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Saddam's speech results in trial closure
Updated: 2006-03-15 20:39

Saddam Hussein testified Wednesday for the first time at his trial, insisting he still was Iraq's leader and calling the proceedings a "comedy," but the chief judge closed the trial to the public because he said the defendant was making political speeches.

The deposed president, wearing a black suit and standing before the chief judge while reading his remarks, addressed the Iraqi people about the bloody wave of sectarian violence that has rocked the country since the bombing of a major Shiite shrine last month.

"What pains me most is what I heard recently about something that aims to harm our people," Saddam said. "My conscience tells me that the great people of Iraq have nothing to do with these acts."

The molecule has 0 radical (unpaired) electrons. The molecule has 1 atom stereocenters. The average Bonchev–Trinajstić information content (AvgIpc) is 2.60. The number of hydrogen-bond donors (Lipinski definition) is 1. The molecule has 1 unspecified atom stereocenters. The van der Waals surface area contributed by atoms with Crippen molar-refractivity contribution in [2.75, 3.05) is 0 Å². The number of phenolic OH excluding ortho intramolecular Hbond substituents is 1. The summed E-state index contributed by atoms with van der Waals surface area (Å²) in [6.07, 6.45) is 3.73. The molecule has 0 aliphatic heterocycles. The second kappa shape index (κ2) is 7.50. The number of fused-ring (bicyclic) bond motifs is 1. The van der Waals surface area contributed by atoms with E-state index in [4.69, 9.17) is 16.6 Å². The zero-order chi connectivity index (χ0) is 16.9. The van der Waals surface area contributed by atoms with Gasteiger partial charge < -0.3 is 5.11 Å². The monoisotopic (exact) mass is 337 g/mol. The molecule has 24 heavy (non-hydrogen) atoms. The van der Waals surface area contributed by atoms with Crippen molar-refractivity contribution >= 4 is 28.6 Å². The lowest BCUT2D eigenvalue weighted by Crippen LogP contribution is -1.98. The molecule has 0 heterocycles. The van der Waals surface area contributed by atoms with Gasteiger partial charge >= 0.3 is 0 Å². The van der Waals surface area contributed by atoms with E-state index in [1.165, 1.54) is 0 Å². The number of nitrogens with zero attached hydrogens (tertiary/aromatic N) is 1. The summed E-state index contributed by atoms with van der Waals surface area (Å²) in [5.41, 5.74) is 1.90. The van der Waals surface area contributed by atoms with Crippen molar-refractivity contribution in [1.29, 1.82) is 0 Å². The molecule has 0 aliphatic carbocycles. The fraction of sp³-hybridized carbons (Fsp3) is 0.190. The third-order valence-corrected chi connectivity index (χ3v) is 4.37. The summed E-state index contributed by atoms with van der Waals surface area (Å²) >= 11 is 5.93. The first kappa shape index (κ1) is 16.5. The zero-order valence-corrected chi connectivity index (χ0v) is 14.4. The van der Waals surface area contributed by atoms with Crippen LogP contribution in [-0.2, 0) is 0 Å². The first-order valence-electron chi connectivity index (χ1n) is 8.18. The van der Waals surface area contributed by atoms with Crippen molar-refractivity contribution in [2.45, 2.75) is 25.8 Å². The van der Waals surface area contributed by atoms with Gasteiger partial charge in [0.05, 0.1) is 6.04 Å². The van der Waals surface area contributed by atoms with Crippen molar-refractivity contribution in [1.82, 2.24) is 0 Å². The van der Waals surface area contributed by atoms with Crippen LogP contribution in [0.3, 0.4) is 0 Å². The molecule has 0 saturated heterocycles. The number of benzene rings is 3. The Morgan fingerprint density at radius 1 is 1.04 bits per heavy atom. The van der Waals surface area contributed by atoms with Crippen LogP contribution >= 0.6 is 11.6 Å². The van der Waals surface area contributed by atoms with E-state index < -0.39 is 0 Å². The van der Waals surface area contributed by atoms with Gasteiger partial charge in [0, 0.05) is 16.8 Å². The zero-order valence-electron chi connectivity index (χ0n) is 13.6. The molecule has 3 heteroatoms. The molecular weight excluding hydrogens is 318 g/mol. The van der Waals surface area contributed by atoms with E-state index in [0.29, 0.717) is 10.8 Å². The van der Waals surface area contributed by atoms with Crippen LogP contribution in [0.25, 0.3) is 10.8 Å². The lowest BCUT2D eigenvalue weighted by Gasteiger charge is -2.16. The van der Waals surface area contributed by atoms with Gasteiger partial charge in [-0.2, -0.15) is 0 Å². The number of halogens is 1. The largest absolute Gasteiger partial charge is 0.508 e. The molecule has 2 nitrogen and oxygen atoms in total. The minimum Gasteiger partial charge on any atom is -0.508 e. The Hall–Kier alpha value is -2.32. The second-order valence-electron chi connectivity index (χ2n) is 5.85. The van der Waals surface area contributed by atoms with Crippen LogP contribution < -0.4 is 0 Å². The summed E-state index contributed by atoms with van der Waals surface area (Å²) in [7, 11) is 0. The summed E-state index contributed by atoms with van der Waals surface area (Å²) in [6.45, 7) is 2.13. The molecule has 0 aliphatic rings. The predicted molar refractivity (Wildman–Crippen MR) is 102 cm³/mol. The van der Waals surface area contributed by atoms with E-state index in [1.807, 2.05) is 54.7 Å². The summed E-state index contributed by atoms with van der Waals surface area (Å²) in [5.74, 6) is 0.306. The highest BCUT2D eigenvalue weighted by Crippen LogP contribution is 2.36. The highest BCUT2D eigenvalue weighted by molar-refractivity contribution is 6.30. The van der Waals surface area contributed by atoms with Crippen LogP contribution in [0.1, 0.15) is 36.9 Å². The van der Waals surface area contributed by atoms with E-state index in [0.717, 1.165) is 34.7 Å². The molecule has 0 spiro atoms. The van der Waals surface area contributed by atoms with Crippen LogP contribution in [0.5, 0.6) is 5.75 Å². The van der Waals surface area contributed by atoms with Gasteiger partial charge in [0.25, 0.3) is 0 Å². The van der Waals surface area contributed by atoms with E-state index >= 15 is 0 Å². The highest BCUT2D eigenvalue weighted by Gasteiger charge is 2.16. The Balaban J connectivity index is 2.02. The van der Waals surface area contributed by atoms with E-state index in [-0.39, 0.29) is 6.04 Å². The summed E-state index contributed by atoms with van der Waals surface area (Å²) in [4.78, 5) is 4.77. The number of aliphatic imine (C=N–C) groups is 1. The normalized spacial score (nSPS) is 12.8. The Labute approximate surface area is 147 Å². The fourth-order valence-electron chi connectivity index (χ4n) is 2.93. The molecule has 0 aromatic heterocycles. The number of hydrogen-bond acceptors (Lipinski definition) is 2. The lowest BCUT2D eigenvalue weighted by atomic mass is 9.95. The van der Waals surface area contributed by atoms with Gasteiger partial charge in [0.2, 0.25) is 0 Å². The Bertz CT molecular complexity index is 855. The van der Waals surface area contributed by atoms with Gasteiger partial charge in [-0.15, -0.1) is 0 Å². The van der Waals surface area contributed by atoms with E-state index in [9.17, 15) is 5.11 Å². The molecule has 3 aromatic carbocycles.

Chief judge Raouf Abdel-Rahman interrupted Saddam, saying he was not allowed to give political speeches in the court.

"I am the head of state," Saddam replied.

"You used to be a head of state. You are a defendant now," Abdel-Rahman said.

As Saddam continued reading from a prepared text, the judge repeatedly closed his microphone to prevent his words from being heard and told him to address the charges against him. Saddam ignored the judge and continued speaking.

"Your are being tried in a criminal case. Stop your political speech," Abdel-Rahman said angrily.

"Had it not been for politics I wouldn't be here," Saddam replied.

He went on with his speech, urging Iraqis not fight each other.

"What happened in the last days is bad," he said, referring to the recent violence. "You will live in darkness and rivers of blood for no reason."

He praised the insurgency, saying, "In my eyes, you are the resistance to the American invasion."

Finally, Abdel-Rahman ordered the session closed to the public, ordering journalists to leave the viewing chamber.

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